Solo: A Star Wars Story
An engaging but unnecessary bit of backstory for one of blockbuster cinema's most beloved characters.
One problem with a lot of coming-of-age movies is that the characters seem too old and confident for their problems. Even the Dustin Hoffman character in "The Graduate" seems a little too ironically plugged in, as if he's aware of the movie's subtext. But the characters in "Going All the Way'' ring true: They're callow and limited, their motivation is centered on their genitals, and yet they burn with idealism, with fevered fantasies of their own eventual triumph.
The movie, based on Dan Wakefield's novel, is set in Indianapolis soon after the Korean War. Two recently discharged veterans meet on the train home: Sonny Burns (Jeremy Davies), a shy, secretive bundle of insecurity, and Gunner Casselman (Ben Affleck), the golden-boy type. Gunner was a high school sports hero and Sonny was an overlooked nerd; Sonny fully expects Gunner to ignore him, but Gunner amazingly seeks him out, and they become friends.
What happened? Gunner obviously went through a spiritual awakening while stationed overseas ("I never really thought about anything until I got to Japan,'' he confides, and "those Zen riddles really made me think''). He seeks out Sonny, no doubt, because he assumes the class nerd was thinking deep thoughts while Gunner was scoring touchdowns. Sonny was actually spending much of his time masturbating, but no matter; soon the two friends are discussing The Catcher in the Rye, and Gunner, reading The Lonely Crowd, decides he's "inner-directed.'' Sonny thinks of little but women. He has a loyal high school girlfriend named, ominously, Buddy (Amy Locane). She's reliable, cheerful, friendly and sexually available (too available for the 1950s period, I think). Sonny's mother (Jill Clayburgh) enthusiastically promotes marriage, while his father (John Lordan) speaks approvingly of the excellent pension plan at the Eli Lilly plant.
But Sonny doesn't want to get married or go to work for the local pharmaceutical corporation. He wants to wrap his arms around a woman who can fuel his skin magazine-inspired fantasies--like Gunner's sexpot mom (Lesley Ann Warren), for example, or Gail Ann Thayer (Rose McGowan), the best friend of Gunner's sexy new Jewish girlfriend, Marty Pilcher (Rachel Weisz). Gunner's mother, who obviously has incestuous feelings for her son, is jealous of Marty and feeds her son vile anti-Semitic fantasies, but Gunner is his own man and chooses his own course in life.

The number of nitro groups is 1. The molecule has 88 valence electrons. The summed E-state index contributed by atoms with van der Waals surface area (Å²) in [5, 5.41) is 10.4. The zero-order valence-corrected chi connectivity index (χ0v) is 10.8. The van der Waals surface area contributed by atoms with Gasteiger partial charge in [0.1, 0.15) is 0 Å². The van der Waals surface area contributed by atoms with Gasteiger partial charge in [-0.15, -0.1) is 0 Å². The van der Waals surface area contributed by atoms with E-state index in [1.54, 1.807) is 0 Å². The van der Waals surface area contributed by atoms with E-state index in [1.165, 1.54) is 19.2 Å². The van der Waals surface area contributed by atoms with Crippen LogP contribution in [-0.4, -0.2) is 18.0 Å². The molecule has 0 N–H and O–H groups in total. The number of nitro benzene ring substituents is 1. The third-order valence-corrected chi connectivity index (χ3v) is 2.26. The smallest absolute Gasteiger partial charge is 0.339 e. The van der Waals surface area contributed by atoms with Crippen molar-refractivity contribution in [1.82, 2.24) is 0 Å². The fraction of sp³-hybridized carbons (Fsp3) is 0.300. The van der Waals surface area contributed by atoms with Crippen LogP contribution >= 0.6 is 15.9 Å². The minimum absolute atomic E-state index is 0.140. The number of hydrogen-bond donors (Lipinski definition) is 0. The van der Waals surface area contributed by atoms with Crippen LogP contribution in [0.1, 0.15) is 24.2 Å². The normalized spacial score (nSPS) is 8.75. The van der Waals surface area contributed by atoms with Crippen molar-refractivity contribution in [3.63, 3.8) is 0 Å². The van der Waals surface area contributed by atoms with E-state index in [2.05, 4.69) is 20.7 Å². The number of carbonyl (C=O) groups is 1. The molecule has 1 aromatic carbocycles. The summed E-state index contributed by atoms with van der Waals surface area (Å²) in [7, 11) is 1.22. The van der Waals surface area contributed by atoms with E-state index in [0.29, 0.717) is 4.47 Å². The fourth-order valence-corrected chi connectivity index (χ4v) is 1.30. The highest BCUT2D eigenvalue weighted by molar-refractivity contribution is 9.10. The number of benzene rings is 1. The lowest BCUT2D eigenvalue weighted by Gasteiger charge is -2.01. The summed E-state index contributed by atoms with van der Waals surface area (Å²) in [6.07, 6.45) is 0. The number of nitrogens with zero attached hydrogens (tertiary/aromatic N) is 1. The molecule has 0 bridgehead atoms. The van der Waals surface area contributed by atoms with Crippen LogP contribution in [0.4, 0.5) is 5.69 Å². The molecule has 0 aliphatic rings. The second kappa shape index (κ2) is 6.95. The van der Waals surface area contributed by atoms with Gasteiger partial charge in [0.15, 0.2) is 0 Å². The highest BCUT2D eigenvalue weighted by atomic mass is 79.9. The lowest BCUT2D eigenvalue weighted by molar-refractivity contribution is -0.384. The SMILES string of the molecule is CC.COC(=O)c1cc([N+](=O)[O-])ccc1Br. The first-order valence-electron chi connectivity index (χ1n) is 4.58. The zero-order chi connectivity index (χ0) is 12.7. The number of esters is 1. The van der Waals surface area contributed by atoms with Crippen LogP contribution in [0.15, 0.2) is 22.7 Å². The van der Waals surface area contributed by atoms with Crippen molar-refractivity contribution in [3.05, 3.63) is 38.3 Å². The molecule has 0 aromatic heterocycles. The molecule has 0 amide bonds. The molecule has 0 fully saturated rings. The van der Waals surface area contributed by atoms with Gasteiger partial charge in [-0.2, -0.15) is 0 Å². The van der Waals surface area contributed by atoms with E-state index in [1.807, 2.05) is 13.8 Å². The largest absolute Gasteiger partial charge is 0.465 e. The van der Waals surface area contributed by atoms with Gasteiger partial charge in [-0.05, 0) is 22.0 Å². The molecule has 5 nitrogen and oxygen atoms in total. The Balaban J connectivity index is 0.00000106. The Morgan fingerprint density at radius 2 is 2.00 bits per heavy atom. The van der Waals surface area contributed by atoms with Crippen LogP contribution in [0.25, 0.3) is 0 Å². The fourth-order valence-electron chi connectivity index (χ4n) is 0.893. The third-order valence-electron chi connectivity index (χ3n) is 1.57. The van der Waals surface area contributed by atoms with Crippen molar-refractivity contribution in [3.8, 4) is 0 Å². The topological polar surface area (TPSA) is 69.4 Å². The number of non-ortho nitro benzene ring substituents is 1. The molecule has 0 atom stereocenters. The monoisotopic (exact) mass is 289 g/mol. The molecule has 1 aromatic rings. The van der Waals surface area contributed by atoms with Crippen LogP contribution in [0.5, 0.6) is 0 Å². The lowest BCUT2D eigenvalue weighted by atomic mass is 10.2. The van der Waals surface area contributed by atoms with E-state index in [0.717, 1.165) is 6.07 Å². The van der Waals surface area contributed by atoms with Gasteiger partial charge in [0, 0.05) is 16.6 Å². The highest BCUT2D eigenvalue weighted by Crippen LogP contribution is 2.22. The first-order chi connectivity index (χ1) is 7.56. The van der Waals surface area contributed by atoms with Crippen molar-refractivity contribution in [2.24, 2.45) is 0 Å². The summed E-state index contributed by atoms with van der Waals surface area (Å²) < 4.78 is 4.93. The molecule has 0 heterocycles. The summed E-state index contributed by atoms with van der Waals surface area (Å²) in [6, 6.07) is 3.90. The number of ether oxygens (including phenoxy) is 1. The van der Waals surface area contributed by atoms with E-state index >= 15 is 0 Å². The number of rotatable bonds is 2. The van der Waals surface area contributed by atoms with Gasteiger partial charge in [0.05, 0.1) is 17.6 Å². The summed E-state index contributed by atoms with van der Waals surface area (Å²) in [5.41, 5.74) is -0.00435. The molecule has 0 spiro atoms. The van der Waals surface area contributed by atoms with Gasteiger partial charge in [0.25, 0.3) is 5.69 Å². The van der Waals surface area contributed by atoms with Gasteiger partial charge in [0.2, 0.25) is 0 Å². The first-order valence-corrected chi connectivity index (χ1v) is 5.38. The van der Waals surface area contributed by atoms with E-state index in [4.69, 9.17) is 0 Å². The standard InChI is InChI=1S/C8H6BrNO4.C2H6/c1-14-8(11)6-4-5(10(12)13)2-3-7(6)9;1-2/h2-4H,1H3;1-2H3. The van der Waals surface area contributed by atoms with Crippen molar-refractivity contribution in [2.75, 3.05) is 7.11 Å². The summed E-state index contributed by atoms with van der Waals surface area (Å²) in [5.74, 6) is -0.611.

Not so with Sonny, who is impotent with the women he desires and finds Buddy boring even though, therefore, he can perform with her. During the course of a long summer, it becomes clear to Gunner and Sonny that their future lies outside Indianapolis--lies, instead, amid the gleaming towers of Manhattan, where they will find glory, fame and lotsa women.
"Going All the Way'' is a deeper, cleverer film than it first seems. Much of its strength depends on the imploding performance of Jeremy Davies, who swallows his words, ducks his head, squirms away from parental domination, and vaguely knows he must escape home for his own survival. (It says everything that he still has baseball trading cards tacked to the headboard of his bed, and hides his skin magazines in the boxes of his childhood board games.) I'm a decade younger than the characters in this movie, but I grew up in a time and place not far from the film's psychic setting. I recognized much. And here I am, amid the gleaming towers of Chicago.
A tribute to the late Margot Kidder.
A review of the new Amazon series, "Picnic at Hanging Rock."